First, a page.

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4 Definitions In Relation To First Time Home Buyers’ Program

In This Volume

4 (1) In this section and in sections 4.1 to 12

  • “eligible transaction” means, for the purposes of determining the eligibility of a first time home buyer for an exemption or refund under sections 5 to 12, a taxable transaction not referred to in paragraph (f) or (g) of the definition of “taxable transaction”, for which an application for registration is made at a land title office after March 23, 1994;
  • “first time home buyer” means an individual who
  • (a) on the registration date is,
    • (i) a Canadian citizen, or
    • (ii) a permanent resident of Canada,
  • (b) either
    • (i) continuously maintained the individual’s principal residence in British Columbia throughout a period of not less than one year immediately before the registration date, or
    • (ii) was subject to tax under section 2(1)(a) of the Income Tax Act (British Columbia) and has filed a return under section 29(1) of that Act in at least 2 of the 6 taxation years immediately preceding the registration date
  • (c) has not previously held a registered interest in land, whether in British Columbia or elsewhere, that constituted the individual’s principal residence, and
  • (d) has not previously obtained a first time home buyers’ exemption or refund;
  • “Habitat for Humanity” means a corporation designated by regulation of the minister;
  • “principal residence” means the usual place where an individual makes his or her home;
  • “property” means a parcel of land and the improvements, if any, in respect of which an application is made for
  • (a) an exemption under section 5 or 6, or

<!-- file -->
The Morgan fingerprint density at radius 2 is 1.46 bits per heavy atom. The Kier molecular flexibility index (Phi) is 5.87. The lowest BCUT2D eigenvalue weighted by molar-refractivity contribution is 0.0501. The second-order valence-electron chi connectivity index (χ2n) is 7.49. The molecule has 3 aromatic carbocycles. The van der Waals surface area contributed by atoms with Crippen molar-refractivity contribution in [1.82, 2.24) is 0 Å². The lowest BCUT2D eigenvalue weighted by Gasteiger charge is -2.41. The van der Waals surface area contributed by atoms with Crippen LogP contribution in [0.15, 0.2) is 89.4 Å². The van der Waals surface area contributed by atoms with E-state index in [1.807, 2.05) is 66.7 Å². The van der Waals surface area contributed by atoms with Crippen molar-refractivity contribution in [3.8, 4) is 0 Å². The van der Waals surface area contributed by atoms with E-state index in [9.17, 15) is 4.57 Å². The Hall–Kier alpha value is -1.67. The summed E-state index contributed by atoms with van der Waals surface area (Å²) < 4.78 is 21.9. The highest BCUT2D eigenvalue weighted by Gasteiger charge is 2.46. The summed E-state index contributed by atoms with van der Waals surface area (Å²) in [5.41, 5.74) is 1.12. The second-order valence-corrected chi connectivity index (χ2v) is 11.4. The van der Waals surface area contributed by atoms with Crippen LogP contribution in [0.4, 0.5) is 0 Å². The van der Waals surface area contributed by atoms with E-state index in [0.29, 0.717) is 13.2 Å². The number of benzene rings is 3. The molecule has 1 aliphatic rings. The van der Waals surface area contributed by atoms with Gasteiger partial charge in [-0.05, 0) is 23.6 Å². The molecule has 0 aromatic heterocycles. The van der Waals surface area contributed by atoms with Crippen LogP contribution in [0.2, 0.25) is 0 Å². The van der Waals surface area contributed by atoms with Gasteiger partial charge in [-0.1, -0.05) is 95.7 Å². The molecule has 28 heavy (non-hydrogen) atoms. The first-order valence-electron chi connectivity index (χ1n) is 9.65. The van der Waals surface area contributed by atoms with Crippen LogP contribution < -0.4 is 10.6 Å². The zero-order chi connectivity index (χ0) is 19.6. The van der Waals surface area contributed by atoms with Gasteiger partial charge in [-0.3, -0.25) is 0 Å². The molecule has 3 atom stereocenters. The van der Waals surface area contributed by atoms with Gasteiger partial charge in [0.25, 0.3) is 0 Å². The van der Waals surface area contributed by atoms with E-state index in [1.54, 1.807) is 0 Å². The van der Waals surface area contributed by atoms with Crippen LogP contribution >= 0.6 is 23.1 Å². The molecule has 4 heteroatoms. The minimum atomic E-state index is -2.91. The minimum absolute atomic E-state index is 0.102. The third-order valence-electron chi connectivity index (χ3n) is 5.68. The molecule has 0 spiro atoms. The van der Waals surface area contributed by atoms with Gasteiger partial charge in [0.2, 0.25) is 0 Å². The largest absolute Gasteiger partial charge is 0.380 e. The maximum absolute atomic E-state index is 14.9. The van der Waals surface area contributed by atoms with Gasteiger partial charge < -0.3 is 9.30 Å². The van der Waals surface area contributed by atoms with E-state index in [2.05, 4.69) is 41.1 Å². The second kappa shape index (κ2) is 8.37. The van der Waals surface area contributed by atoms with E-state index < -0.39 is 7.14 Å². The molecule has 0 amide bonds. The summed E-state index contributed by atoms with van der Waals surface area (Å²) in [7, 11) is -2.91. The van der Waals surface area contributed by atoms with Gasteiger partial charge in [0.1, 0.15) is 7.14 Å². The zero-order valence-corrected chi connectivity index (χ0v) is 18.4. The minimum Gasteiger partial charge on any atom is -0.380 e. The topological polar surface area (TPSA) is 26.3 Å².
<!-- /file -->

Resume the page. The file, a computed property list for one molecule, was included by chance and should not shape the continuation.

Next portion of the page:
• (b) a refund under section 7;
  • “qualifying property” means a property the fair market value of which does not, on the registration date, exceed the sum of the qualifying value of that property and $25 000;
  • “qualifying value”, in relation to a property, means $475 000;
  • “registration date” means, in respect of an eligible transaction, the date on which the application for registration of the eligible transaction is made at a land title office;
  • “residential improvement”, in respect of a property, means
  • (a) an improvement that is permanently affixed to the property and is intended to be a dwelling, or
  • (b) if only part of an improvement that is permanently affixed to the property is intended to be a dwelling, that part of the improvement that is intended to be a dwelling.
  • (2) For the purposes of the definition of “property”, if the same residential improvement is located on more than one parcel, the parcels are deemed to be one parcel.

1987-15-3.2; 1994-14-4, deemed effective March 23, 1994; 1995-11-36; 1996-9-12, deemed effective May 1, 1996; 2003-3-30, deemed effective February 19, 2003; 2004-40-47; 2005-16-33, effective February 16, 2005; 2007-1-15, effective February 21, 2007; 2007-31-27; 2008-10-88, effective February 20, 2008; 2014-4-42, effective February 19, 2014; 2016-3-48, effective February 17, 2016.

Case Law

“Parcel”

The respondent purchased an undivided fractional interest in a large apartment complex and acquired a contractual right to exclusive occupation of a particular apartment in the complex. As a first time home buyer, the respondent applied to the minister and was refused an exemption from property transfer tax under s. 4 of the Act. The trial judge found that the respondent had acquired a “parcel of land” and that the land was a “qualifying property” for the purpose of the first time home owner exemption. The Court of Appeal accepted the minister’s submission and found that the trial judge erred in equating the concept of fee simple ownership with the term “parcel of land”. The Court of Appeal followed its earlier decision in Claridge Development (Hawthorne) Ltd. v. British Columbia, 1999 BCCA 702. In that case, the court held that the term “parcel” should not be given its common or everyday meaning because of the many references in the Land Title Act to the Property Transfer Tax Act. As such, the legislature must have intended the term “parcel” to be given the narrower meaning it has in the Land Title Act. In the present case, the court allowed the minister’s appeal on the basis that it was simply straining the words past their breaking point to say that the respondent’s undivided interest in the apartment complex amounted to a unique lot, block, or other area in which land is held (Waugh v. British Columbia, 2000 BCCA 53).